Welcome back to Unceremonious Overqualified Movie Dump Theatre. The most recent entry: "Child 44," which features an impressive roster of stars but was cut down to a mere 510 theaters just a few weeks before its release. It was a bad omen and unfortunately an accurate one as well, as the apparent lack of confidence from the studio equals a lack of quality on the screen.
Published April 20, 2015
The Maine is currently on the road right now, touring in support of its latest album "American Candy," released just last month on March 31. Its current tour lands at The Rave on Wednesday, April 22. Before then, OnMilwaukee.com got a chance to chat with guitarist Jared Monaco about the new album, as well as his appreciation for The Rave and ... NSYNC.
Published April 18, 2015
Before the fairy tale riff "Peter and the Starcatcher" starts its run at the Milwaukee Rep on Tuesday, April 21, OnMilwaukee.com got a chance to chat with director Blake Robison about this particular Peter Pan retelling, making actors fly and why revisionist fairy tales are currently all the rage.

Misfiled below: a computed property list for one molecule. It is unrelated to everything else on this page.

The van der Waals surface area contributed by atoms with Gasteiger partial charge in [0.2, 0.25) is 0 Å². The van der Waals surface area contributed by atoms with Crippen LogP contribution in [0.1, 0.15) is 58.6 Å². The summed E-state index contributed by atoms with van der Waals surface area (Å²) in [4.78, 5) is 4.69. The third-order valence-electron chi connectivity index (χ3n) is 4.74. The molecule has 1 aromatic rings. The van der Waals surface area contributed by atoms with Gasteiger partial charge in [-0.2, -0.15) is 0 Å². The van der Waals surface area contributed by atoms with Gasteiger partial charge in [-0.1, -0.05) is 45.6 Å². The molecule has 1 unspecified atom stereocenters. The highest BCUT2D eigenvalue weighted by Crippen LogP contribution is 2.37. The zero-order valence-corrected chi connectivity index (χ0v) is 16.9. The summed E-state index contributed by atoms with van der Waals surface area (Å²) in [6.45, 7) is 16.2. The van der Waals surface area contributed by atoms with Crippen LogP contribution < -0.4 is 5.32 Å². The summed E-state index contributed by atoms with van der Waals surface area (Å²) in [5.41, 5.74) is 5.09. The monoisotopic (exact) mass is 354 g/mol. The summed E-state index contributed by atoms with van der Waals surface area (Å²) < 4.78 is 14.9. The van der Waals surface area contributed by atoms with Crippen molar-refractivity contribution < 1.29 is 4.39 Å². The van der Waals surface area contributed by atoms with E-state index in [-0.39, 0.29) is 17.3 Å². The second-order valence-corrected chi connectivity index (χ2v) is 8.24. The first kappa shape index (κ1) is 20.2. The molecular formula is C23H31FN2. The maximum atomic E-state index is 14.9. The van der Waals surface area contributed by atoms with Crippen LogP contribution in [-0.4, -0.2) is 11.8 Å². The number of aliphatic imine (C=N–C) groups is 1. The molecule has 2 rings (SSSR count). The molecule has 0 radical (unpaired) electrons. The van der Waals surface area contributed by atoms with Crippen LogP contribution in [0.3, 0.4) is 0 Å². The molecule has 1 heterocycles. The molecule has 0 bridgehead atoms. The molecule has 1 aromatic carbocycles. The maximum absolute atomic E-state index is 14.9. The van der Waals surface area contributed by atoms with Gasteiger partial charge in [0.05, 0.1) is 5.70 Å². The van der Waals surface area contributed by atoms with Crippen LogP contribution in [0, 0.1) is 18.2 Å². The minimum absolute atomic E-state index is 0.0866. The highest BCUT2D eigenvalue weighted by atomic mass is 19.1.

Published April 17, 2015
The Wisconsin State Fair's Main Stage lineup this summer features some of the biggest names the celebration has wrangled up in recent note. And the biggest of the bunch - or at least certainly the most unusual - is tightrope artist extraordinaire Nik Wallenda. OnMilwaukee.com got a chance to talk one-on-one with the stuntman about preparing for another life-threatening performance and being in a highwire family dynasty that shows no sign of stopping.